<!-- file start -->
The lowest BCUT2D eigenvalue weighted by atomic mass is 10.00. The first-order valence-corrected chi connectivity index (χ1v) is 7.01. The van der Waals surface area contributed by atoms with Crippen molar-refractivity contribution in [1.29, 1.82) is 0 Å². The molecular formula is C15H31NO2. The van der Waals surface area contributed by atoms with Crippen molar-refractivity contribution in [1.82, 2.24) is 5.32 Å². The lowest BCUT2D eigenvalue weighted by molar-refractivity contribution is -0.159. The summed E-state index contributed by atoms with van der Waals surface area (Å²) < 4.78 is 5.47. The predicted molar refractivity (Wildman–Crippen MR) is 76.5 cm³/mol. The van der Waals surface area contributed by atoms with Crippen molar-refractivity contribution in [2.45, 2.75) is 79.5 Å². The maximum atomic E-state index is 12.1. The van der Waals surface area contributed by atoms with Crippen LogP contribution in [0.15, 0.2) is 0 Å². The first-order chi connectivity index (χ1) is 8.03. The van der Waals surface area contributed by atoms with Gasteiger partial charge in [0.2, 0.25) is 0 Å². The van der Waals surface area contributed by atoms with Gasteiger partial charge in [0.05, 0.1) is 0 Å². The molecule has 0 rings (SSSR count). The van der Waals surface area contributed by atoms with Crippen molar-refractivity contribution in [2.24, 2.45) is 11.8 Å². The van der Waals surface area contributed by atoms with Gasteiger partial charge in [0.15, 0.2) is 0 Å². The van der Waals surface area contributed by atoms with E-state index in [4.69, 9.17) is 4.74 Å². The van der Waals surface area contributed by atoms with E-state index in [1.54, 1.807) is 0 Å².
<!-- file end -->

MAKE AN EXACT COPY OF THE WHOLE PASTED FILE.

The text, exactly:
The lowest BCUT2D eigenvalue weighted by atomic mass is 10.00. The first-order valence-corrected chi connectivity index (χ1v) is 7.01. The van der Waals surface area contributed by atoms with Crippen molar-refractivity contribution in [1.29, 1.82) is 0 Å². The molecular formula is C15H31NO2. The van der Waals surface area contributed by atoms with Crippen molar-refractivity contribution in [1.82, 2.24) is 5.32 Å². The lowest BCUT2D eigenvalue weighted by molar-refractivity contribution is -0.159. The summed E-state index contributed by atoms with van der Waals surface area (Å²) < 4.78 is 5.47. The predicted molar refractivity (Wildman–Crippen MR) is 76.5 cm³/mol. The van der Waals surface area contributed by atoms with Crippen molar-refractivity contribution in [2.45, 2.75) is 79.5 Å². The maximum atomic E-state index is 12.1. The van der Waals surface area contributed by atoms with Crippen LogP contribution in [0.15, 0.2) is 0 Å². The first-order chi connectivity index (χ1) is 8.03. The van der Waals surface area contributed by atoms with Gasteiger partial charge in [0.2, 0.25) is 0 Å². The van der Waals surface area contributed by atoms with Gasteiger partial charge in [0.05, 0.1) is 0 Å². The molecule has 0 rings (SSSR count). The van der Waals surface area contributed by atoms with Crippen molar-refractivity contribution in [2.24, 2.45) is 11.8 Å². The van der Waals surface area contributed by atoms with Gasteiger partial charge in [0.15, 0.2) is 0 Å². The van der Waals surface area contributed by atoms with E-state index in [4.69, 9.17) is 4.74 Å². The van der Waals surface area contributed by atoms with E-state index in [1.54, 1.807) is 0 Å².